A: It’s the first witness of the Messiah and His work to provide mankind with the opportunity to undo the choices made in the Garden of Eden.

Q: What is the meaning of the “bruising” of the head and the heel?

A: The serpent – in reality Satan – will be permitted to afflict the humanity of the Messiah and bring suffering and persecution on His people; however, the Messiah will effect a fatal blow to ultimately prevail for all time. Essentially this is God’s promise to provide a way to undo what was done in the Garden of Eden.

Q: Who does God deal with next and why?

A: He deals with Eve before Adam because she was the first to sin.
22Then the Lord God said, “Behold, the man has become like one of Us, knowing good and evil; and now, he might stretch out his hand, and take also from the tree of life, and eat, and live forever”— 23therefore the Lord God sent him out from the garden of Eden, to cultivate the ground from which he was taken. 24So He drove the man out; and at the east of the garden of Eden He stationed the cherubim and the flaming sword which turned every direction to guard the way to the tree of life.

[Read Genesis 3:22-24]

Q: Give a brief review of everyone appearing in the Garden and their basic role in this account.

  • God: Provided an original plan to fellowship with man and, subsequently, a promise to provide mankind with an avenue back to that plan.

  • Adam: The first man, created for fellowship with God and given a suitable helper to support his pursuit of a relationship with, and obedience to, God.

  • Eve: Originally a co-equal with Adam, the first to sin by making a choice in favor of short-term personal desire over long-term obedience to God’s Word and plan.

  • Satan: Revealed as one that cannot cause sin to happen in and of itself but merely provides an environment of choice, which decisions can lead man to sin.

  • Cherubim: The guards preventing access to the tree of life, cutting off man’s access.

36Then Jesus came with them to a place called Gethsemane, and said to His disciples, “Sit here while I go over there and pray.”

37And He took with Him Peter and the two sons of Zebedee, and began to be grieved and distressed. 38Then He said to them, “My soul is deeply grieved, to the point of death; remain here and keep watch with Me.”

39And He went a little beyond them, and fell on His face and prayed, saying, “My Father, if it is possible, let this cup pass from Me; yet not as I will, but as You will.”

40And He came to the disciples and found them sleeping, and said to Peter, “So, you men could not keep watch with Me for one hour? 41Keep watching and praying that you may not enter into temptation; the spirit is willing, but the flesh is weak.”

42He went away again a second time and prayed, saying, “My Father, if this cannot pass away unless I drink it, Your will be done.” 43Again He came and found them sleeping, for their eyes were heavy.

44And He left them again, and went away and prayed a third time, saying the same thing once more. 45Then He came to the disciples and said to them, “Are you still sleeping and resting? Behold, the hour is at hand and the Son of Man is being betrayed into the hands of sinners. 46Get up, let us be going; behold, the one who betrays Me is at hand!”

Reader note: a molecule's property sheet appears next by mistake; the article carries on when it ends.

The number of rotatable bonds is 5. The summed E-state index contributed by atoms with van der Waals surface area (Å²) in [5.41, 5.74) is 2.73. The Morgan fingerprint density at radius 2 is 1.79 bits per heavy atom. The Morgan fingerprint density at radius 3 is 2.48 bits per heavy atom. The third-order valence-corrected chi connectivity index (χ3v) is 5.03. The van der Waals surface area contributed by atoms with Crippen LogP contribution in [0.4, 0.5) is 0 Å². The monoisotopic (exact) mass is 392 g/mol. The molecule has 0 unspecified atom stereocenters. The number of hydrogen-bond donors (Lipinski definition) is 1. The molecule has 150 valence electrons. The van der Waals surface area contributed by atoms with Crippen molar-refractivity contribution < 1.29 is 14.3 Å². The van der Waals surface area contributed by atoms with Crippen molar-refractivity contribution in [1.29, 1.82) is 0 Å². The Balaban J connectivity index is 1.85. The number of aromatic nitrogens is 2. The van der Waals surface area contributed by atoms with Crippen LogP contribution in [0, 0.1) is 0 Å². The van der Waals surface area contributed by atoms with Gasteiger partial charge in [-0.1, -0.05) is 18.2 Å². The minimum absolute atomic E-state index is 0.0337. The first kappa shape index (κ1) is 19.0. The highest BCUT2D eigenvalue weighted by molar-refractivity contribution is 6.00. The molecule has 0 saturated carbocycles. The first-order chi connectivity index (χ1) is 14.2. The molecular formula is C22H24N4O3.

[Read Matthew 26:36-46]

Q: To where does it all come full circle? What is the commonly referred to name of this place?

A: The Garden of Gethsemane.

Q: What are the comparisons and contrasts to what is happening in this garden as opposed to the first garden?

  • Whereas the first Adam was tempted and failed, the Second Adam is tempted but does not fail.

  • Whereas the focus in the first garden was shifted from the Father to personal desire, the focus in the second garden continues to stay on the Father even in the face of personal desire.

  • In both cases, each of Adam’s helpers failed.

  • Whereas the first Adam did not discern the intentions and motives of Satan his betrayer and what Satan was trying to do through Eve, the Second Adam is acutely aware of what Satan is doing through the betrayal and person of Judas because His focus and obedience is unchanged.

Q: How might we summarize Jesus’ purpose and actions in the Garden of Gethsemane in relation to what occurred in the Garden of Eden?

A: Jesus had to first undergo, and overcome, the same situation. In the flesh, with all the physical, emotional and psychological pressures and pain, Jesus successfully overcame the environment Satan creates to provide an opportunity to make a decision for or against God. Although Jesus is referred to as the “Second Adam”, He is actually the “first” to overcome and lead mankind to be reconciled to God’s original plan for them.

57When it was evening, there came a rich man from Arimathea, named Joseph, who himself had also become a disciple of Jesus. 58This man went to Pilate and asked for the body of Jesus. Then Pilate ordered it to be given to him. 59And Joseph took the body and wrapped it in a clean linen cloth, 60and laid it in his own new tomb, which he had hewn out in the rock; and he rolled a large stone against the entrance of the tomb and went away. 61And Mary Magdalene was there, and the other Mary, sitting opposite the grave.

[Read Matthew 27:57-61]

Q: Jesus is betrayed, tried, tortured, crucified, and killed. To where is Jesus’ body taken?

A: In the Gospel of John more information is given, “Now in the place where He was crucified there was a garden, and in the garden a new tomb in which no one had yet been laid.” (John 19:41)